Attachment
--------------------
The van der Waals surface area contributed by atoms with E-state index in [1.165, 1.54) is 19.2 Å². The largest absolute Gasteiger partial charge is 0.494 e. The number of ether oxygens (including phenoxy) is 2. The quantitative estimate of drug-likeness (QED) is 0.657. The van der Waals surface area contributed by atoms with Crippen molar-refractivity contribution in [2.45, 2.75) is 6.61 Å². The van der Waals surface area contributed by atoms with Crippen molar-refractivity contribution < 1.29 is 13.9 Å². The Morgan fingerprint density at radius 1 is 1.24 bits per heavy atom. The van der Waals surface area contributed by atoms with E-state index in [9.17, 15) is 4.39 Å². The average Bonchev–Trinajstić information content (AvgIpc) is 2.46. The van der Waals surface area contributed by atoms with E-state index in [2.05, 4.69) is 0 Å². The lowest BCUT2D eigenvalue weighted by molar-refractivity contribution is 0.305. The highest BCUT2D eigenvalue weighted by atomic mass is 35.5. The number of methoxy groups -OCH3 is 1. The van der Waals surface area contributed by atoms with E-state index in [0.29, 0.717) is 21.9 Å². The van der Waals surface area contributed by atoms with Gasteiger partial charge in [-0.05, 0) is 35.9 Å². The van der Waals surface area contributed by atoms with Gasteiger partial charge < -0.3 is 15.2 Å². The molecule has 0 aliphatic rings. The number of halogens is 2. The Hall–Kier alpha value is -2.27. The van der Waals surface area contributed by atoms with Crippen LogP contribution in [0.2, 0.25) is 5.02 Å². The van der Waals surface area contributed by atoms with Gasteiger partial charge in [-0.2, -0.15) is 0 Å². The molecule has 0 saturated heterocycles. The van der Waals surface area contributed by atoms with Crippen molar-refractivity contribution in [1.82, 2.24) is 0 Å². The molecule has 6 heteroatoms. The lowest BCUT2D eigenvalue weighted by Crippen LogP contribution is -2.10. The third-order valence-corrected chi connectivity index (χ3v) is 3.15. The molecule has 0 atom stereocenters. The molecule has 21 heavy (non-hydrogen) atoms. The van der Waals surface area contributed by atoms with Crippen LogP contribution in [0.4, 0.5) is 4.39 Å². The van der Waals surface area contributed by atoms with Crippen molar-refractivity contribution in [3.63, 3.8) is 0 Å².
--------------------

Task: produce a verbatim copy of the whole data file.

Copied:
The van der Waals surface area contributed by atoms with E-state index in [1.165, 1.54) is 19.2 Å². The largest absolute Gasteiger partial charge is 0.494 e. The number of ether oxygens (including phenoxy) is 2. The quantitative estimate of drug-likeness (QED) is 0.657. The van der Waals surface area contributed by atoms with Crippen molar-refractivity contribution in [2.45, 2.75) is 6.61 Å². The van der Waals surface area contributed by atoms with Crippen molar-refractivity contribution < 1.29 is 13.9 Å². The Morgan fingerprint density at radius 1 is 1.24 bits per heavy atom. The van der Waals surface area contributed by atoms with E-state index in [9.17, 15) is 4.39 Å². The average Bonchev–Trinajstić information content (AvgIpc) is 2.46. The van der Waals surface area contributed by atoms with E-state index in [2.05, 4.69) is 0 Å². The lowest BCUT2D eigenvalue weighted by molar-refractivity contribution is 0.305. The highest BCUT2D eigenvalue weighted by atomic mass is 35.5. The number of methoxy groups -OCH3 is 1. The van der Waals surface area contributed by atoms with E-state index in [0.29, 0.717) is 21.9 Å². The van der Waals surface area contributed by atoms with Gasteiger partial charge in [-0.05, 0) is 35.9 Å². The van der Waals surface area contributed by atoms with Gasteiger partial charge < -0.3 is 15.2 Å². The molecule has 0 aliphatic rings. The number of halogens is 2. The Hall–Kier alpha value is -2.27. The van der Waals surface area contributed by atoms with Crippen LogP contribution in [0.2, 0.25) is 5.02 Å². The van der Waals surface area contributed by atoms with Gasteiger partial charge in [-0.2, -0.15) is 0 Å². The molecule has 0 saturated heterocycles. The van der Waals surface area contributed by atoms with Crippen molar-refractivity contribution in [1.82, 2.24) is 0 Å². The molecule has 6 heteroatoms. The lowest BCUT2D eigenvalue weighted by Crippen LogP contribution is -2.10. The third-order valence-corrected chi connectivity index (χ3v) is 3.15. The molecule has 0 atom stereocenters. The molecule has 21 heavy (non-hydrogen) atoms. The van der Waals surface area contributed by atoms with Crippen LogP contribution in [0.4, 0.5) is 4.39 Å². The van der Waals surface area contributed by atoms with Crippen molar-refractivity contribution in [3.63, 3.8) is 0 Å².